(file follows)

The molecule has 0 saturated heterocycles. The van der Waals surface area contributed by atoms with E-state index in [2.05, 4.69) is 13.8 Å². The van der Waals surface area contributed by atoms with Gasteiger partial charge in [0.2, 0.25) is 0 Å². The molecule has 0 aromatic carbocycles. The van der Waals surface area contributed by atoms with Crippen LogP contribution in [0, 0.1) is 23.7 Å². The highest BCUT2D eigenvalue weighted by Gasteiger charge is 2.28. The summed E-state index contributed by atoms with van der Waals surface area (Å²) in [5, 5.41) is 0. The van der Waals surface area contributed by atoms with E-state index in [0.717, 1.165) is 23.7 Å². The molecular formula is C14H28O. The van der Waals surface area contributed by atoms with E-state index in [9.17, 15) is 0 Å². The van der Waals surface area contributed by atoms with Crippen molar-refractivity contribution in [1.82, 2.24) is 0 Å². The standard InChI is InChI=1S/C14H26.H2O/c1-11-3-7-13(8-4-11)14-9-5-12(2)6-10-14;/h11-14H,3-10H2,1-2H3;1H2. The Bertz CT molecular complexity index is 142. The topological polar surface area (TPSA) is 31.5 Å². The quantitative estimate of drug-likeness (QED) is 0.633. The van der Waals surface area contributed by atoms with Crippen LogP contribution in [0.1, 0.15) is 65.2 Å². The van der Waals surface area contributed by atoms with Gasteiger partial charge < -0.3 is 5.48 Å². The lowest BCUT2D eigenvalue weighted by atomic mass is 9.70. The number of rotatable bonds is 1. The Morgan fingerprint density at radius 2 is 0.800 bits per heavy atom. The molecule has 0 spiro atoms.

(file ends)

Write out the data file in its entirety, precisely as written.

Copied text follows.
The molecule has 0 saturated heterocycles. The van der Waals surface area contributed by atoms with E-state index in [2.05, 4.69) is 13.8 Å². The van der Waals surface area contributed by atoms with Gasteiger partial charge in [0.2, 0.25) is 0 Å². The molecule has 0 aromatic carbocycles. The van der Waals surface area contributed by atoms with Crippen LogP contribution in [0, 0.1) is 23.7 Å². The highest BCUT2D eigenvalue weighted by Gasteiger charge is 2.28. The summed E-state index contributed by atoms with van der Waals surface area (Å²) in [5, 5.41) is 0. The van der Waals surface area contributed by atoms with E-state index in [0.717, 1.165) is 23.7 Å². The molecular formula is C14H28O. The van der Waals surface area contributed by atoms with E-state index in [9.17, 15) is 0 Å². The van der Waals surface area contributed by atoms with Crippen molar-refractivity contribution in [1.82, 2.24) is 0 Å². The standard InChI is InChI=1S/C14H26.H2O/c1-11-3-7-13(8-4-11)14-9-5-12(2)6-10-14;/h11-14H,3-10H2,1-2H3;1H2. The Bertz CT molecular complexity index is 142. The topological polar surface area (TPSA) is 31.5 Å². The quantitative estimate of drug-likeness (QED) is 0.633. The van der Waals surface area contributed by atoms with Crippen LogP contribution in [0.1, 0.15) is 65.2 Å². The van der Waals surface area contributed by atoms with Gasteiger partial charge < -0.3 is 5.48 Å². The lowest BCUT2D eigenvalue weighted by atomic mass is 9.70. The number of rotatable bonds is 1. The Morgan fingerprint density at radius 2 is 0.800 bits per heavy atom. The molecule has 0 spiro atoms.